By Nabeel Naqui, principal, Global Structured Products, Banc of America Securities

Without boring the reader with the statistics, it is sufficient to say that growth in the credit derivatives market has been dramatic, surpassing even the most optimistic assumptions. However, this growth is hardly surprising considering the overall benefits of the product, which transfers, mitigates and diversifies credit risk efficiently.

Interestingly, the CDS market emerged and evolved during a period of general creditworthiness, when defaults and tests of the market's integrity were few and far between. The global slowdown, however, has led to massive credit deterioration and a spate of corporate defaults, particularly in the investment-grade sector (the most highly traded sector in the CDS market). The next growth phase of the CDS market will involve more vigorous assessments, while the market will need to demonstrate its ability to meet the challenges of more frequent and more diverse types of credit events.

Though the tests so far have been successfully endured, they have highlighted inadequacies in the documentation and differences in interpretation among participants themselves, based largely on sporadic experiences over the last four years. The International Swaps and Derivatives Association (ISDA), along with the dealer community, has to a large extent remedied the various shortfalls in the 1999 ISDA Credit Derivative Definitions (1999 Definitions) through a number of supplements. ISDA has just recently released the 2003 ISDA Credit Derivative Definitions (2003 Definitions).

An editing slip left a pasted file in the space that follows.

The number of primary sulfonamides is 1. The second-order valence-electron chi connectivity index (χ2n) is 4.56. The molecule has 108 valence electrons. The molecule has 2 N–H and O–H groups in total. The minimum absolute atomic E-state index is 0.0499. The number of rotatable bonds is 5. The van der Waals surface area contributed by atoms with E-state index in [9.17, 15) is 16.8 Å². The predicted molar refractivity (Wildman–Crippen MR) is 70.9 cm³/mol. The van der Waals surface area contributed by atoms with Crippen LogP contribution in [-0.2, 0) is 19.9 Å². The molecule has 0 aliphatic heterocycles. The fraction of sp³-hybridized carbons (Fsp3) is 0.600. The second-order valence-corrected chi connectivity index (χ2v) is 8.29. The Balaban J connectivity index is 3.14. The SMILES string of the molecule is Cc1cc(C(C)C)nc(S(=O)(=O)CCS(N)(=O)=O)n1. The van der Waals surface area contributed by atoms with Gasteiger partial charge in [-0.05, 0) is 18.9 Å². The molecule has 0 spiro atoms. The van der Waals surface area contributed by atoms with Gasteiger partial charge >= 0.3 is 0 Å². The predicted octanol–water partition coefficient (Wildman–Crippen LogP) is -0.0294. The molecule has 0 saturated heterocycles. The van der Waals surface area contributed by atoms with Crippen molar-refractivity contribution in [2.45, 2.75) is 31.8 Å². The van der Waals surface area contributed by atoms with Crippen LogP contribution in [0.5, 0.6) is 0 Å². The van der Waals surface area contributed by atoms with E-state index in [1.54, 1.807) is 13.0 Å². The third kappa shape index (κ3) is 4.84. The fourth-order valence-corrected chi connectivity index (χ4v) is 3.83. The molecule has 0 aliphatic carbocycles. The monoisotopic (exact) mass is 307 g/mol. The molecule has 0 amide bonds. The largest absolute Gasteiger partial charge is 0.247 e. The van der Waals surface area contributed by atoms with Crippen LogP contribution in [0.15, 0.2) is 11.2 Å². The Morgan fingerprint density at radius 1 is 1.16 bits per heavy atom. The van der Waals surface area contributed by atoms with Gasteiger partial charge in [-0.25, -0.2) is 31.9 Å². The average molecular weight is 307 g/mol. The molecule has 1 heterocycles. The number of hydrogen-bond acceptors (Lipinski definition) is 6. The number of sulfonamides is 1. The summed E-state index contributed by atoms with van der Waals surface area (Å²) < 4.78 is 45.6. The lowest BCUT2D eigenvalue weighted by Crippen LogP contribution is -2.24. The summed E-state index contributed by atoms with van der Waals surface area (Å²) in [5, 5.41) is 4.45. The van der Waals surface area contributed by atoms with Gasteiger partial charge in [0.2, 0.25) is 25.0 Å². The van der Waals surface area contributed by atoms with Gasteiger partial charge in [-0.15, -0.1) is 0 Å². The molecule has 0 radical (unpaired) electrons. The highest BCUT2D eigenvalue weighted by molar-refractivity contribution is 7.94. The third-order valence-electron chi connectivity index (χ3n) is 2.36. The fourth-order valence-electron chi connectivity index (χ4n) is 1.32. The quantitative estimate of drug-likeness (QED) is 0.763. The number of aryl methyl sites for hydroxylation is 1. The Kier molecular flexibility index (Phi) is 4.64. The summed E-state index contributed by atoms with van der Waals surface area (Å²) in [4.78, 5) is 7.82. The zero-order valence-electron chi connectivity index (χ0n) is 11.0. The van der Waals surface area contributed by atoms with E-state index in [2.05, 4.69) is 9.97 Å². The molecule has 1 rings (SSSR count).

The changes to the documentation and the publication of the 2003 Definitions have come a long way in appeasing the diverse universe of participants, correcting deficiencies and providing greater clarity. They have, however, led to a trail of legacy contracts and created a divergence between the U.S. and Europe/Asia on the standard definition of "restructuring." While this presents a potential headache for risk managers, dealers and synthetic CDO originators, it can be overcome, and indicative of the challenges in the advancement of any new product or market. Credit markets represent by far the most esoteric asset class and in order for credit derivative markets to function smoothly, standard derivative documentation needs to be forward-looking to cater to the plethora of potential market scenarios, as well as the diverse universe of participants.

The most significant challenge over the last three years has revolved around agreeing to a suitable definition for a restructuring event. The original definition of restructuring introduced by ISDA required only that the terms of an obligation become materially less favorable to its holders. Naturally this was considered too subjective. Considerable refinements were made in 1999, with the definition evolving toward objectivity by listing specific occurrences that would trigger a restructuring credit event.